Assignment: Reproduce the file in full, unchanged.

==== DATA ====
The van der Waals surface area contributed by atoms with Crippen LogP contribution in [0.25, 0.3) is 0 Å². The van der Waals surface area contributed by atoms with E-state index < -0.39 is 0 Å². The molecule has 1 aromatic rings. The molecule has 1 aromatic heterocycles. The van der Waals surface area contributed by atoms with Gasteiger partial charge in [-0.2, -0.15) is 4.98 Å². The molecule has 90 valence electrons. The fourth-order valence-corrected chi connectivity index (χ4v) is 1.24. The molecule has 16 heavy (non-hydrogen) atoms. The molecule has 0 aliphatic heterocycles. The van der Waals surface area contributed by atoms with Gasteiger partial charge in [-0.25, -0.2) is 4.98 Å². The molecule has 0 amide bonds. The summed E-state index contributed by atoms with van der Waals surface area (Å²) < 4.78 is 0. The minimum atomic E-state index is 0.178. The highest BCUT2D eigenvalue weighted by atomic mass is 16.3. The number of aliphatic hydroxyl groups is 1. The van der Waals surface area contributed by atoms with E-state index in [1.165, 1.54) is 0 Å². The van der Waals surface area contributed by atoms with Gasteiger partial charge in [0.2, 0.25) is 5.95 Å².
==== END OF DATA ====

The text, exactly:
The van der Waals surface area contributed by atoms with Crippen LogP contribution in [0.25, 0.3) is 0 Å². The van der Waals surface area contributed by atoms with E-state index < -0.39 is 0 Å². The molecule has 1 aromatic rings. The molecule has 1 aromatic heterocycles. The van der Waals surface area contributed by atoms with Gasteiger partial charge in [-0.2, -0.15) is 4.98 Å². The molecule has 90 valence electrons. The fourth-order valence-corrected chi connectivity index (χ4v) is 1.24. The molecule has 16 heavy (non-hydrogen) atoms. The molecule has 0 aliphatic heterocycles. The van der Waals surface area contributed by atoms with Gasteiger partial charge in [-0.25, -0.2) is 4.98 Å². The molecule has 0 amide bonds. The summed E-state index contributed by atoms with van der Waals surface area (Å²) < 4.78 is 0. The minimum atomic E-state index is 0.178. The highest BCUT2D eigenvalue weighted by atomic mass is 16.3. The number of aliphatic hydroxyl groups is 1. The van der Waals surface area contributed by atoms with E-state index in [1.165, 1.54) is 0 Å². The van der Waals surface area contributed by atoms with Gasteiger partial charge in [0.2, 0.25) is 5.95 Å².